Wall Street’s $88 Billion Handout

Wall Street’s $88 Billion Handout
stock-photo-portrait-of-serious-baby-boy-with-dollar-banknote-looking-at-camera-27667702 By Briton Ryle
Written Wednesday, May 25, 2016
And you thought the hundreds of billions in bailout money Wall Street got during the financial crisis was bad…

At least all that bailout money was paid back. And it didn’t come right out of your pocket in the first place.

But this $88 billion is different. It’s basically a handout. And it comes right out of your retirement savings and goes right into their pockets. Oh, and it’s not going to be paid back, either.

The easiest and most popular way to save for retirement is through an employer-sponsored 401(k) plan. You can have money taken out before taxes, and your employer probably matches a certain amount of your money that goes into the plan. From that standpoint, the match you get from your employer is basically free money.

But the company that manages your 401(k) plan is basically getting a bunch of free money, too. Because you pay fees to them to “manage” your account. At a 2% annual rate, we’re talking about an $88 billion handout to these 401(k) managers.

And the thing is, you don’t really have a choice. That’s why I say it’s a handout. These 401(k) management companies charge a fee when you enter the plan, they charge you for the funds you buy, they charge you if you sell too soon, and they charge an annual management fee. And for what?

They don’t put the funds in the plan together. The funds you’re offered are probably from American Funds or Fidelity or some other big mutual fund company.

And the 401(k) company doesn’t manage those funds, either. All it does is buy the funds you want through a broker and then send you a statement every once in a while. If anyone can explain to me how that’s worth $88 billion (or more) a year, well, I’m all ears.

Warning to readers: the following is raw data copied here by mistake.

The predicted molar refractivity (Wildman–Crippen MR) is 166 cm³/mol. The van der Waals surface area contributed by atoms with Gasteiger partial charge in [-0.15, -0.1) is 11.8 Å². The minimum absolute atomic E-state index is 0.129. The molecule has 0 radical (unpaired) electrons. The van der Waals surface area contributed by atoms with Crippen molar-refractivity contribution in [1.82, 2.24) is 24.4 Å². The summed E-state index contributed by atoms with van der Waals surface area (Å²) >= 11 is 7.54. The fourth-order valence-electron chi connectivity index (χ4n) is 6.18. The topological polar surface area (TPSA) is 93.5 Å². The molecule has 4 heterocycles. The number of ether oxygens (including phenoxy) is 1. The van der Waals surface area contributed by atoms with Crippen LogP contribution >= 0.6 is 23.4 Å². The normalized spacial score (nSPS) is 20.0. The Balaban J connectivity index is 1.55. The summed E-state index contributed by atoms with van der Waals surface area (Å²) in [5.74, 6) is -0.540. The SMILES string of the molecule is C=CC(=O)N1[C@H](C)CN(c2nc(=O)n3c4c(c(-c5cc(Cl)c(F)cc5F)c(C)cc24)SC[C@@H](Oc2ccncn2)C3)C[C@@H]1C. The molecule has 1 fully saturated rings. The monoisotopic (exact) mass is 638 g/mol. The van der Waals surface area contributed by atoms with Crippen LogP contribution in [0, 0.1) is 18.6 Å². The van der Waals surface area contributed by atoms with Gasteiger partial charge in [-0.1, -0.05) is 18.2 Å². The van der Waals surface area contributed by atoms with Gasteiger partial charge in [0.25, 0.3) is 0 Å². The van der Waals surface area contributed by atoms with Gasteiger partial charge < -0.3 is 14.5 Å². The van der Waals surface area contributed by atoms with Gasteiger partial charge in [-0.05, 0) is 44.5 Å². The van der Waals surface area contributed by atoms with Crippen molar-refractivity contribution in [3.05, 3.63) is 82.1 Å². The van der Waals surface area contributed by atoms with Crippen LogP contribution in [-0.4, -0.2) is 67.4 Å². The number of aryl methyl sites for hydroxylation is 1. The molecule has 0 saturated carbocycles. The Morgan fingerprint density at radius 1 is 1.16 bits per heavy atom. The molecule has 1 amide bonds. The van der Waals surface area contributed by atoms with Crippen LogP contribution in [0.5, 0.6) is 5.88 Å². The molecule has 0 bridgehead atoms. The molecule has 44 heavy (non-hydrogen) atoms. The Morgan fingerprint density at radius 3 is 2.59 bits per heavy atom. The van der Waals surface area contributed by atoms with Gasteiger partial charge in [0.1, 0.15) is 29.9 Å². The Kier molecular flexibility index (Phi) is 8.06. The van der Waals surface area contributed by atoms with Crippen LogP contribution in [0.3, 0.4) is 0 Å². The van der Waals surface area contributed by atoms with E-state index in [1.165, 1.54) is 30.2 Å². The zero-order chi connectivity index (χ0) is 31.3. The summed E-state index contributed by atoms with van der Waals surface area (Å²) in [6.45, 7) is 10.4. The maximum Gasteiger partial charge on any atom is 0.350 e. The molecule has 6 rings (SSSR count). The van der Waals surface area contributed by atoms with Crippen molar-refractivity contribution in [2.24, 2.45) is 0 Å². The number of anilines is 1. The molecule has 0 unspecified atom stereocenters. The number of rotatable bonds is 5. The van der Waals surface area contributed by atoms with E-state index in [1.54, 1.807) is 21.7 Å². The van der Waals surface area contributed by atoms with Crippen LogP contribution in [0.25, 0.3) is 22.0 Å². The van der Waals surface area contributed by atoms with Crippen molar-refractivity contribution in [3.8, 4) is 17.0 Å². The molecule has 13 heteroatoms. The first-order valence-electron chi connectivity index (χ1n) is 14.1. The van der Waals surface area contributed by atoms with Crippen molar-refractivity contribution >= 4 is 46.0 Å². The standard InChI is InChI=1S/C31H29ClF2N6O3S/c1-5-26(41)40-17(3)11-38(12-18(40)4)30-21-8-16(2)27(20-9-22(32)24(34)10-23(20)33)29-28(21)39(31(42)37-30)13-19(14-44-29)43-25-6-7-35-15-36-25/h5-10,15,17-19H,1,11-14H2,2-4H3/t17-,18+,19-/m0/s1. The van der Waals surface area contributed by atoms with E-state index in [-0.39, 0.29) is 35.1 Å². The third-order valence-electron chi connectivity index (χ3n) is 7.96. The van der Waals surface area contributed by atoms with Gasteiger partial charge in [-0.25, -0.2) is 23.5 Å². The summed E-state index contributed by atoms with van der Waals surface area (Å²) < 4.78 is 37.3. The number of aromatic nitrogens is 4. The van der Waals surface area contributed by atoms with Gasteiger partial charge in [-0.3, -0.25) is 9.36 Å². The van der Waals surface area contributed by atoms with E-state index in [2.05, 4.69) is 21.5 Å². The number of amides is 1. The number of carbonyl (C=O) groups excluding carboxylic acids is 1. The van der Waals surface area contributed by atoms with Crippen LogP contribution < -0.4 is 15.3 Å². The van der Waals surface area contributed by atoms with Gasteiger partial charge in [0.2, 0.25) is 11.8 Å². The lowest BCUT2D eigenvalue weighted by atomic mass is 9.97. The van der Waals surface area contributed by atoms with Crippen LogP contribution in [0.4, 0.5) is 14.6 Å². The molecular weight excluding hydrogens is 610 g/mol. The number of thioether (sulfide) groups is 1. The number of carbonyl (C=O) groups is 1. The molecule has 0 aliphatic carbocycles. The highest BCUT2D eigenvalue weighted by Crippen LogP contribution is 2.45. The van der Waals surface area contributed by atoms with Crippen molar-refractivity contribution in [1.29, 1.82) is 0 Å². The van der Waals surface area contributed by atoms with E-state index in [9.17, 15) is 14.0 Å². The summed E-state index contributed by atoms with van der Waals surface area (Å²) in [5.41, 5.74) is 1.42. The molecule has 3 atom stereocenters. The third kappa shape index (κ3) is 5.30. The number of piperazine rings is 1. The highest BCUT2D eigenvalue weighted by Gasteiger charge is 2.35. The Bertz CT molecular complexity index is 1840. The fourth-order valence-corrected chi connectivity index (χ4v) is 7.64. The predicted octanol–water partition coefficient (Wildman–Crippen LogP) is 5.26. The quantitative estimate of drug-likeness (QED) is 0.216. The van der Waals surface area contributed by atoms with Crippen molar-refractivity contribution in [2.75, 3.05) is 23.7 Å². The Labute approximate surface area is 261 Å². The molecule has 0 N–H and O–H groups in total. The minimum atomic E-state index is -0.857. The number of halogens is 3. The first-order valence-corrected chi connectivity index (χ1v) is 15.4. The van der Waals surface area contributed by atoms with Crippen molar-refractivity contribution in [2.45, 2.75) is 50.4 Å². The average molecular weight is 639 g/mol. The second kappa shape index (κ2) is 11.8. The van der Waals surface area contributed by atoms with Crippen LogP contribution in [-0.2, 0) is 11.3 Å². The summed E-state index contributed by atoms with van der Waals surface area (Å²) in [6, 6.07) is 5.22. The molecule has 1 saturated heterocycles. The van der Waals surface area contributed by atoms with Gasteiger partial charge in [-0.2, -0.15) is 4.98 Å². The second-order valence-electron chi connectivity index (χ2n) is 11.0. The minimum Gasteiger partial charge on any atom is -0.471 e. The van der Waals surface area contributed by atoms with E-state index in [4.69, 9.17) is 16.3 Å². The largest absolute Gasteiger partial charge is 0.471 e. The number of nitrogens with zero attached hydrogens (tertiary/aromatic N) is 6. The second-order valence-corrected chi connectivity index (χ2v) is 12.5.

It’s ridiculous that they make so much money off you and your retirement savings. The 401(k) system is completely broken. Even the man who invented the 401(k) says so. “Now this monster is out of control,” Ted Benna told SmartMoney.com. “I would blow up the system and restart with something totally different.”

The Monster is Out of Control

The fact that 401(k) plans will charge you as much as 2% for a mutual fund is crazy. Especially when you can buy a Vanguard fund for a fraction of a percent. But it’s even worse than that. Sometimes a fund that your 401(k) company offers is more expensive than it should be. You could buy the very same fund through your own broker for less.

That’s just nuts. And it’s also wrong.

401(k) companies are taking advantage of American retirement savers because they have nowhere else to go…

So I tell anyone who will listen that they should open their own Roth IRA account. A Roth Ira is the single most powerful retirement savings account that’s ever been created. Because everything you withdraw is tax-free. That’s right — you don’t pay any taxes on Roth IRA withdrawals. No capital gains taxes, no income taxes, nothing.

Tax-free withdrawals from a Roth IRA can be a windfall. Especially if you have a good while to invest before you retire. Because you could save 15% right off the bat by not having to pay capital gains taxes. And the income tax savings could be significant, too.